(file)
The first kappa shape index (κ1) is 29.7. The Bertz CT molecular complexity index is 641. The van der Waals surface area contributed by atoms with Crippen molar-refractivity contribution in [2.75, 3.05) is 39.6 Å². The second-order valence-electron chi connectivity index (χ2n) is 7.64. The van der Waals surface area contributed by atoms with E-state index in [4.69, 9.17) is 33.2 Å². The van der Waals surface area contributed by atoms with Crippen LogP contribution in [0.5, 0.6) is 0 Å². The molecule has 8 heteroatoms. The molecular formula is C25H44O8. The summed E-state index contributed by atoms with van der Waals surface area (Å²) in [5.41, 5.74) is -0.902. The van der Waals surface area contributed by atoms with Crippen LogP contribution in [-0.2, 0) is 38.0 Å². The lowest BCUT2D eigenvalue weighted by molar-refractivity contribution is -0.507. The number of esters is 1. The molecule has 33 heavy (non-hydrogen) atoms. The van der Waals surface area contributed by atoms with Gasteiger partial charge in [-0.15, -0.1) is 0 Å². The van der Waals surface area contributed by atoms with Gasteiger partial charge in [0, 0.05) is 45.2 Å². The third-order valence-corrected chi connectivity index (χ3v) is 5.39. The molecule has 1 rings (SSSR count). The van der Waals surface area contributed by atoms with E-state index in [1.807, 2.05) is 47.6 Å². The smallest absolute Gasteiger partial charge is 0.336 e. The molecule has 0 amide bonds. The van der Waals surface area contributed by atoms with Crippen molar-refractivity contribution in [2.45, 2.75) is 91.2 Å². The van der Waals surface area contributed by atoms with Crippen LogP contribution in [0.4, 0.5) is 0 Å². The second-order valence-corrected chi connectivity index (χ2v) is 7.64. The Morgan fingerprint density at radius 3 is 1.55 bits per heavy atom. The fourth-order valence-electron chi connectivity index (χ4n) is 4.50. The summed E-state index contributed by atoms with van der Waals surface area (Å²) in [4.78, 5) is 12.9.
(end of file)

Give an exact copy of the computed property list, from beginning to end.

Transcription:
The first kappa shape index (κ1) is 29.7. The Bertz CT molecular complexity index is 641. The van der Waals surface area contributed by atoms with Crippen molar-refractivity contribution in [2.75, 3.05) is 39.6 Å². The second-order valence-electron chi connectivity index (χ2n) is 7.64. The van der Waals surface area contributed by atoms with E-state index in [4.69, 9.17) is 33.2 Å². The van der Waals surface area contributed by atoms with Crippen LogP contribution in [0.5, 0.6) is 0 Å². The molecule has 8 heteroatoms. The molecular formula is C25H44O8. The summed E-state index contributed by atoms with van der Waals surface area (Å²) in [5.41, 5.74) is -0.902. The van der Waals surface area contributed by atoms with Crippen LogP contribution in [-0.2, 0) is 38.0 Å². The lowest BCUT2D eigenvalue weighted by molar-refractivity contribution is -0.507. The number of esters is 1. The molecule has 33 heavy (non-hydrogen) atoms. The van der Waals surface area contributed by atoms with Gasteiger partial charge in [-0.15, -0.1) is 0 Å². The van der Waals surface area contributed by atoms with Gasteiger partial charge in [0, 0.05) is 45.2 Å². The third-order valence-corrected chi connectivity index (χ3v) is 5.39. The molecule has 1 rings (SSSR count). The van der Waals surface area contributed by atoms with E-state index in [1.807, 2.05) is 47.6 Å². The smallest absolute Gasteiger partial charge is 0.336 e. The molecule has 0 amide bonds. The van der Waals surface area contributed by atoms with Crippen molar-refractivity contribution in [2.45, 2.75) is 91.2 Å². The van der Waals surface area contributed by atoms with Crippen LogP contribution in [0.4, 0.5) is 0 Å². The second-order valence-corrected chi connectivity index (χ2v) is 7.64. The Morgan fingerprint density at radius 3 is 1.55 bits per heavy atom. The fourth-order valence-electron chi connectivity index (χ4n) is 4.50. The summed E-state index contributed by atoms with van der Waals surface area (Å²) in [4.78, 5) is 12.9.